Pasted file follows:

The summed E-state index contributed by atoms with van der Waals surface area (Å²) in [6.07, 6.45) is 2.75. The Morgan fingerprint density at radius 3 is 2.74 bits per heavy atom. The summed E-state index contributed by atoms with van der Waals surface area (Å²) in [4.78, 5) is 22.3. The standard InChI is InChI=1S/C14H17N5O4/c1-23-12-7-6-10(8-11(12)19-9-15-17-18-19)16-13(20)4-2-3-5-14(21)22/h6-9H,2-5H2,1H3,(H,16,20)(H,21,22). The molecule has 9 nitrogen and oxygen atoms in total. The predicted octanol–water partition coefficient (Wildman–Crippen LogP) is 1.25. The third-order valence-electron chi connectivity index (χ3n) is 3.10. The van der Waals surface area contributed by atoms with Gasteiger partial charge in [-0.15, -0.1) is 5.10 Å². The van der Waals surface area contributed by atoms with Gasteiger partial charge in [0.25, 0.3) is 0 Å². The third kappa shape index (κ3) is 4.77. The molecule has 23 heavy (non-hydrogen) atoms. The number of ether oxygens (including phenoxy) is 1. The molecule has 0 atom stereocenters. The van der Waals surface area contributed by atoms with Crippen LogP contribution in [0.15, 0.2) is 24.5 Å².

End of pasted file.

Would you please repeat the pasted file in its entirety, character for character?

The summed E-state index contributed by atoms with van der Waals surface area (Å²) in [6.07, 6.45) is 2.75. The Morgan fingerprint density at radius 3 is 2.74 bits per heavy atom. The summed E-state index contributed by atoms with van der Waals surface area (Å²) in [4.78, 5) is 22.3. The standard InChI is InChI=1S/C14H17N5O4/c1-23-12-7-6-10(8-11(12)19-9-15-17-18-19)16-13(20)4-2-3-5-14(21)22/h6-9H,2-5H2,1H3,(H,16,20)(H,21,22). The molecule has 9 nitrogen and oxygen atoms in total. The predicted octanol–water partition coefficient (Wildman–Crippen LogP) is 1.25. The third-order valence-electron chi connectivity index (χ3n) is 3.10. The van der Waals surface area contributed by atoms with Gasteiger partial charge in [-0.15, -0.1) is 5.10 Å². The van der Waals surface area contributed by atoms with Gasteiger partial charge in [0.25, 0.3) is 0 Å². The third kappa shape index (κ3) is 4.77. The molecule has 23 heavy (non-hydrogen) atoms. The number of ether oxygens (including phenoxy) is 1. The molecule has 0 atom stereocenters. The van der Waals surface area contributed by atoms with Crippen LogP contribution in [0.15, 0.2) is 24.5 Å².